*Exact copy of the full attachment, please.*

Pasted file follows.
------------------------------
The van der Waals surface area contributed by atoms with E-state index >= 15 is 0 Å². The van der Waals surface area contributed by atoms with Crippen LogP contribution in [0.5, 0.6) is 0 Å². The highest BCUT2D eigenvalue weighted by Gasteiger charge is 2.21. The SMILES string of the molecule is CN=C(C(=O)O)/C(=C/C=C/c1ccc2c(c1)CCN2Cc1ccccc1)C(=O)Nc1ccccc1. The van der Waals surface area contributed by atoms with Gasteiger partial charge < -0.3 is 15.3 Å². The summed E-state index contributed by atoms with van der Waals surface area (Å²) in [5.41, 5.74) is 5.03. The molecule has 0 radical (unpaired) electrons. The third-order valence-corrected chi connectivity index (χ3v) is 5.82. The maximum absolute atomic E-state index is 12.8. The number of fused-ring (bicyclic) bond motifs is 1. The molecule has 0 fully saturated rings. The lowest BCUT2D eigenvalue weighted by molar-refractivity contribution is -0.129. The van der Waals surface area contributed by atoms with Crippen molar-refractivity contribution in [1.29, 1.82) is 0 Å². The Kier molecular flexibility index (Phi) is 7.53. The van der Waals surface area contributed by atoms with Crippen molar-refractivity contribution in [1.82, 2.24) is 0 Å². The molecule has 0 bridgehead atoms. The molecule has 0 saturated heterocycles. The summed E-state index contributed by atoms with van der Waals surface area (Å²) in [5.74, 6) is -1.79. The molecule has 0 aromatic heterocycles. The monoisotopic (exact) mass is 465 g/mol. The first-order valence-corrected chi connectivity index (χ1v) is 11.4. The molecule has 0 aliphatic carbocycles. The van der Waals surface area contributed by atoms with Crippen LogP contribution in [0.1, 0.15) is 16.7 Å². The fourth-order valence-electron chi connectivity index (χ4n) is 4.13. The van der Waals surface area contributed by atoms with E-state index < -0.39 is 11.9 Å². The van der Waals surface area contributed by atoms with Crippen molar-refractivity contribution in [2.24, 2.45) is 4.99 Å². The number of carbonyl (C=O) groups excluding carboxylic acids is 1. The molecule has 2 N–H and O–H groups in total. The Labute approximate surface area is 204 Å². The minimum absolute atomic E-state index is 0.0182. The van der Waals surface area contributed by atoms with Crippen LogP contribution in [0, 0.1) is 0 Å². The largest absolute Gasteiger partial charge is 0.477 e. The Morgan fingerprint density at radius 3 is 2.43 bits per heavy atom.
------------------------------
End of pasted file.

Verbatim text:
The van der Waals surface area contributed by atoms with E-state index >= 15 is 0 Å². The van der Waals surface area contributed by atoms with Crippen LogP contribution in [0.5, 0.6) is 0 Å². The highest BCUT2D eigenvalue weighted by Gasteiger charge is 2.21. The SMILES string of the molecule is CN=C(C(=O)O)/C(=C/C=C/c1ccc2c(c1)CCN2Cc1ccccc1)C(=O)Nc1ccccc1. The van der Waals surface area contributed by atoms with Gasteiger partial charge < -0.3 is 15.3 Å². The summed E-state index contributed by atoms with van der Waals surface area (Å²) in [5.41, 5.74) is 5.03. The molecule has 0 radical (unpaired) electrons. The third-order valence-corrected chi connectivity index (χ3v) is 5.82. The maximum absolute atomic E-state index is 12.8. The number of fused-ring (bicyclic) bond motifs is 1. The molecule has 0 fully saturated rings. The lowest BCUT2D eigenvalue weighted by molar-refractivity contribution is -0.129. The van der Waals surface area contributed by atoms with Crippen molar-refractivity contribution in [1.29, 1.82) is 0 Å². The Kier molecular flexibility index (Phi) is 7.53. The van der Waals surface area contributed by atoms with Crippen molar-refractivity contribution in [1.82, 2.24) is 0 Å². The molecule has 0 bridgehead atoms. The molecule has 0 saturated heterocycles. The summed E-state index contributed by atoms with van der Waals surface area (Å²) in [5.74, 6) is -1.79. The molecule has 0 aromatic heterocycles. The monoisotopic (exact) mass is 465 g/mol. The first-order valence-corrected chi connectivity index (χ1v) is 11.4. The molecule has 0 aliphatic carbocycles. The van der Waals surface area contributed by atoms with Crippen LogP contribution in [0.1, 0.15) is 16.7 Å². The fourth-order valence-electron chi connectivity index (χ4n) is 4.13. The van der Waals surface area contributed by atoms with E-state index < -0.39 is 11.9 Å². The van der Waals surface area contributed by atoms with Crippen molar-refractivity contribution in [2.24, 2.45) is 4.99 Å². The number of carbonyl (C=O) groups excluding carboxylic acids is 1. The molecule has 2 N–H and O–H groups in total. The Labute approximate surface area is 204 Å². The minimum absolute atomic E-state index is 0.0182. The van der Waals surface area contributed by atoms with Crippen LogP contribution in [0, 0.1) is 0 Å². The largest absolute Gasteiger partial charge is 0.477 e. The Morgan fingerprint density at radius 3 is 2.43 bits per heavy atom.